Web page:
One likely complaint against this book is that the tasks set down for the students are too easy. As the author himself says, they are a "plug and play" (p. 3) affair that quickly becomes routine. They will likely bore the brighter students even in the first year, especially as what needs to go into the blanks is often exactly the same as the given cues. ESL students in Japan (who inspired McCarthy to resort to guided conversations; p. 3) may find this kind of secure environment comforting, but I suspect that most American college students will feel that they are not being challenged enough -- mine certainly did. On the other hand, it is easy to make xerox copies in which the cues and/or other supplied portions of the dialogues are deleted, and thus make the material more suitable for adventurous students. Or, as McCarthy suggests in the preface (p. 4), students may be invited to create variations with the help of additional drawings and pictures prepared by the teacher or the students themselves.
Another area of possible criticism is the imperfect attention given to copyediting. This results sometimes in incorrect or inelegant Latin expressions, such as duo (leg. duas) ampullas (11.2) and et quoque mihi (leg. et mihi quoque, vel sim.: 1.Ex. etc.). Some of the errors have been noted and revisions announced by the author in his website but a careful perusal reveals more. The website itself, when I last checked it, inexplicably lacked the author's e-mail address to which one could report the errata, so I will list what I found in a footnote.5
Still, the book is a welcome and useful addition to already existing Latin pedagogical resources. I am sure students will find occasional escape from the traditional routine of grammatical exercises provided by this book delightful, and the book does provide some solid information on standard Latin expressions for elementary conversation. One must acknowledge that at present there is often a yawning divide between the world of spoken Latin and that of classroom instruction. Ørberg's Lingua Latina per se illustrata is an exception, and another beginning textbook forthcoming from Bolchazy-Carducci6 may follow suit, but university as well as high-school curricula in Latin language still tends to be dominated by the more traditional approach exemplified by Wheelock and Moreland-Fleischer. To be sure, I would never deny the usefulness of old-school rigorous grammatical training -- I am myself forever indebted to Moreland and Fleisher for introducing me to the Latin language and the profession of classics. On the other hand, it is all too common to find students of Latin complaining that they never learn how to say the simplest things like greetings or self-introduction in spite of the immense amount of time spent in memorizing vocabulary and grammar. There do exist today good resources for those wishing to start using Latin in ordinary conversation,7 but they are all geared toward advanced students who already know the basic mechanics of the language well. McCarthy's Nunc Loquâmur, with its basic sentence structures and emphasis on the commonest expressions in ordinary conversation, fills this gap admirably and I hope that in the coming years it will help many elementary students get a glimpse of the world of spoken Latin.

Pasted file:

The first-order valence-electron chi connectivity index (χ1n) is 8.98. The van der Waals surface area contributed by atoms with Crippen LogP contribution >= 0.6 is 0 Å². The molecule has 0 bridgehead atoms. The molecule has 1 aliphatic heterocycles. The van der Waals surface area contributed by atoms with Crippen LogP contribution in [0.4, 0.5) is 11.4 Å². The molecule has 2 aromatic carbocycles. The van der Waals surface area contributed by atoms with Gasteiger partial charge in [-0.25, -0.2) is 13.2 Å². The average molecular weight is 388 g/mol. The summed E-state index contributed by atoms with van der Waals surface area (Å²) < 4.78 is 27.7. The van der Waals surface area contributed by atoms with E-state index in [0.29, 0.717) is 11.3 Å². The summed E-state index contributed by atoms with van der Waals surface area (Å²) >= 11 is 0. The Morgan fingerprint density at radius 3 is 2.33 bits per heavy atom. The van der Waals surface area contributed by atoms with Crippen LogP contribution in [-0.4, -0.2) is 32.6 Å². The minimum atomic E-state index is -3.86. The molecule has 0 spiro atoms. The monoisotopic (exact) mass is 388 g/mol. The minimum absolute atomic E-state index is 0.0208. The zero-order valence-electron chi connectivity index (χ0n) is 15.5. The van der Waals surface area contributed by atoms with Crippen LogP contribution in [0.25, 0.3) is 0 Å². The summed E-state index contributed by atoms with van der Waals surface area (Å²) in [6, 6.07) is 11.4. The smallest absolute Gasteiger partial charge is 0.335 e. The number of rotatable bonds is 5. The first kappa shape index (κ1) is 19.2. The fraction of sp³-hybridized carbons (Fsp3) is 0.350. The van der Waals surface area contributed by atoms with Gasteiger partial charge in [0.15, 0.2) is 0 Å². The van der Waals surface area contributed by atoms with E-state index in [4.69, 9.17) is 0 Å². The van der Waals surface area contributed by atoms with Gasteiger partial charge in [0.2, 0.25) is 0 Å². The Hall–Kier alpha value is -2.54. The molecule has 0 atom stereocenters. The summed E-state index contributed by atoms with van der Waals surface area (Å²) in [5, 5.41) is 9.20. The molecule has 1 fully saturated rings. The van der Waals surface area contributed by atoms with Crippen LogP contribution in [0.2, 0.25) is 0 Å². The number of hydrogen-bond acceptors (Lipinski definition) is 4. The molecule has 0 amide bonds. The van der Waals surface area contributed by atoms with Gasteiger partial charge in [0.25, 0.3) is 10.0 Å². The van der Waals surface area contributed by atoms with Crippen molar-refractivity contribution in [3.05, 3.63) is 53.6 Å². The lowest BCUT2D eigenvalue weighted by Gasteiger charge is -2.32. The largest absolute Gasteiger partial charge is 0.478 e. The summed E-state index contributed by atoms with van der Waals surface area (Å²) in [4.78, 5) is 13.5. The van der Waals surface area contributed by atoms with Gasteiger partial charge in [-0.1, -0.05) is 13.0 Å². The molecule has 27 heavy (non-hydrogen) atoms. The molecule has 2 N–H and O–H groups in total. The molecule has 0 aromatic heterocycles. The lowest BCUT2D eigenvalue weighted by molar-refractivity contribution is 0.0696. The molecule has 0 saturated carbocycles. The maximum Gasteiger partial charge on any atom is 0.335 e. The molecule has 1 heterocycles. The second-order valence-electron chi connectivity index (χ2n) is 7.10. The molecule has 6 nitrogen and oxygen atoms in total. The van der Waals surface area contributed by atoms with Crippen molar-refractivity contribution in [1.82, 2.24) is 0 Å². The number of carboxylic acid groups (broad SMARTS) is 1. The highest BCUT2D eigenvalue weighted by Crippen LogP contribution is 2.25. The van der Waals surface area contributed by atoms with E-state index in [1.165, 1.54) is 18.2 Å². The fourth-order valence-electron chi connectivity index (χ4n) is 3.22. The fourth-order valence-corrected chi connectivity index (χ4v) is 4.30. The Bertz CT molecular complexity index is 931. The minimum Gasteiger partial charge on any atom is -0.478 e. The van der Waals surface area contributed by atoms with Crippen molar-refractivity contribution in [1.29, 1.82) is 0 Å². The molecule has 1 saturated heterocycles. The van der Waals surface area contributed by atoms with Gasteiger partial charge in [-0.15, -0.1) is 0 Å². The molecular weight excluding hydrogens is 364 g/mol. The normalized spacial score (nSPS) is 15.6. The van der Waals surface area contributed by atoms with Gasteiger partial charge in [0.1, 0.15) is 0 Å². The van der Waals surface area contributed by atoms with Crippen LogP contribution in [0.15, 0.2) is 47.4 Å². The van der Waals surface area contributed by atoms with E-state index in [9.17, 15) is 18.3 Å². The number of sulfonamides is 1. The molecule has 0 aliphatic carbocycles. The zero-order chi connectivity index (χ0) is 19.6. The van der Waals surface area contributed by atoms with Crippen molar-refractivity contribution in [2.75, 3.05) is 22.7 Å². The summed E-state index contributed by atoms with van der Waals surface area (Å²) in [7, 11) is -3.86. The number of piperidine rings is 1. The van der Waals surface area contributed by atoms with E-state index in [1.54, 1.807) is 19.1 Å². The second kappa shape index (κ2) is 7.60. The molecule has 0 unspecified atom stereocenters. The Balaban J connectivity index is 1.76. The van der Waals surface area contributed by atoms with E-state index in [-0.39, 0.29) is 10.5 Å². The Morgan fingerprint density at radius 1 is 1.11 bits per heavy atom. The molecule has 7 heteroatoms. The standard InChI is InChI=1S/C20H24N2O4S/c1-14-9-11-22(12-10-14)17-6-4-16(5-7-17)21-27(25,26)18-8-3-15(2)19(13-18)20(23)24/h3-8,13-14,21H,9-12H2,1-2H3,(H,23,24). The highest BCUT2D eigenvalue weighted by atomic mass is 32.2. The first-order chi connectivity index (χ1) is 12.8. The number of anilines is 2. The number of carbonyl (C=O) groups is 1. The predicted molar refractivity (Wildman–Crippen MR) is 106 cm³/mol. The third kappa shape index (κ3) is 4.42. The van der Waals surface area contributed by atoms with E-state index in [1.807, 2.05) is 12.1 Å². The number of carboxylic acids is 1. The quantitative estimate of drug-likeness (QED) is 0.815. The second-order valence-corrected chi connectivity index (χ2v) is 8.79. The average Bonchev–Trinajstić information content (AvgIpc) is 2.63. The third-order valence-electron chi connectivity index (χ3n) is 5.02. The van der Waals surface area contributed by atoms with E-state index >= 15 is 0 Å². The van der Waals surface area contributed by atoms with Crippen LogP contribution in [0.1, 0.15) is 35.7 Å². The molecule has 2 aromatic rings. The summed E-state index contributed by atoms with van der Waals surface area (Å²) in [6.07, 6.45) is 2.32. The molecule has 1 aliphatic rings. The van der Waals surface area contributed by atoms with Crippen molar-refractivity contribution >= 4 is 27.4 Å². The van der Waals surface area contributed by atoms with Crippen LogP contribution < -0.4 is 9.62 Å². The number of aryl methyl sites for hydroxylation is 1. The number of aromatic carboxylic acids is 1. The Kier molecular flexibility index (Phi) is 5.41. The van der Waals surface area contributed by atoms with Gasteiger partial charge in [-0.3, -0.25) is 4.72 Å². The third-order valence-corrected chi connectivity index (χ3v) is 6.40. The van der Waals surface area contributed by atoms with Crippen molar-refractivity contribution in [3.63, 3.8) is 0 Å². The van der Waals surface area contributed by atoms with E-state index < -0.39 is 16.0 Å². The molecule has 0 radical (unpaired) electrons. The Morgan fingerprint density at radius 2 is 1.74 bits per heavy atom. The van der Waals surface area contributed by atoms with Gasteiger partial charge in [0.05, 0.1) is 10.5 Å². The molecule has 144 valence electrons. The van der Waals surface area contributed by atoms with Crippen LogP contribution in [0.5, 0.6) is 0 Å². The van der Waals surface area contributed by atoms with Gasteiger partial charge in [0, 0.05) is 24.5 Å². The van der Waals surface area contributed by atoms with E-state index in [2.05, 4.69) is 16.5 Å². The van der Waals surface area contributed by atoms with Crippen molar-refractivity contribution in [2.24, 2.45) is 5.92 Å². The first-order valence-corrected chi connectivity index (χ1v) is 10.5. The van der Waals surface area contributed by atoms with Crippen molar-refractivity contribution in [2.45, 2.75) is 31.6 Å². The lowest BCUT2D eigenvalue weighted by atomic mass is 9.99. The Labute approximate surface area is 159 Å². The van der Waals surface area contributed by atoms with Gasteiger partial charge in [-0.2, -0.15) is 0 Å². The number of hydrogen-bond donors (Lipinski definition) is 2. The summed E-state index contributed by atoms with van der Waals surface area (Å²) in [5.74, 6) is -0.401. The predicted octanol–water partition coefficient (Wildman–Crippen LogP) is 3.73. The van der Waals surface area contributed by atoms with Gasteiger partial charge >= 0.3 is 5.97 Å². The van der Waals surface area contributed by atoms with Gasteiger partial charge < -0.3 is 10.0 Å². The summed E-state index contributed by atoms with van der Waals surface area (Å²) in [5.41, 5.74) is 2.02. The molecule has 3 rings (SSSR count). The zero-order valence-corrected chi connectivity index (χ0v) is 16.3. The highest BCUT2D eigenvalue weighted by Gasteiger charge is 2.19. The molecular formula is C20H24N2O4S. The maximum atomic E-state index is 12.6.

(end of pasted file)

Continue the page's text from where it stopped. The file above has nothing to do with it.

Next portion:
1. Here and below the citation numbers refer to lessons. Whenever possible I will make the reference more specific by adding Ex. (= sample) or another number which indicates that assigned to a conversation within that lesson.
2. See p. 3.
3. E.g. SOCIETAS CIRCVLORVM LATINORVM, a list of spoken Latin communities around the world, and Latinitas, probably the most extensive resource on Latin conversation and composition on the web, though, since it is all written in Latin, navigating through it may present a challenge for beginners.
4. Such as: Egger, C. (1957) Lexicon nominum virorum et mulierum. Rome: Studium. Egger, C. (1977) Lexicon nominum locorum. Rome: Officina Libraria Vaticana. Egger, C. (1992-1997) Lexicon recentis latinitatis. Rome: Officina Libraria Vaticana. Helfer, C. (1991) Lexicon auxiliare: ein deutsch-lateinisches Wörterbuch. Saarbrücken: Societas Latina. Smith, W. and T.D. Hall (2000: repr.) Smith's English-Latin Dictionary. Wauconda, IL: Bolchazy-Carducci.
5. p. 3 Robet Patrick > Robert Patrick; 2.3 Avrioviste > Arioviste; 3.Ex. Itâliâ > Îtaliâ; 8.2 Phaëton > Phaëthon; 8.4 Appollo > Apollo; 11.1 ... tria chiliogramma > chiliogrammata; 19.Ex. callidumst > calidumst, but caletur better; 27.Ex. Aliquem potionem > Aliquam p. Also perh. 1.2 Johannus > Iohannes; 4.3. Martin > Martinus.
6. M. Minkova and T. Tunberg (forthcoming in 2006) Latin for the New Millenium. Wauconda, IL: Bolchazy-Caruducci.
7. Of which the most widely available, of course, is Traupman, J.(2003) Conversational Latin for Oral Proficiency. Wauconda, IL: Bolchazy-Carducci. Also useful is Albert, S. (1987) Cottidie Latine loquamur. Textus de rebus cottidianis hodiernisque. Saarbrücken: Societas Latina. Dr. Stephen Berard of Wenatchee Valley College has been preparing Vita Nostra: Subsidia ad Colloquia Latina, which has an extensive range of vocabulary and exercises.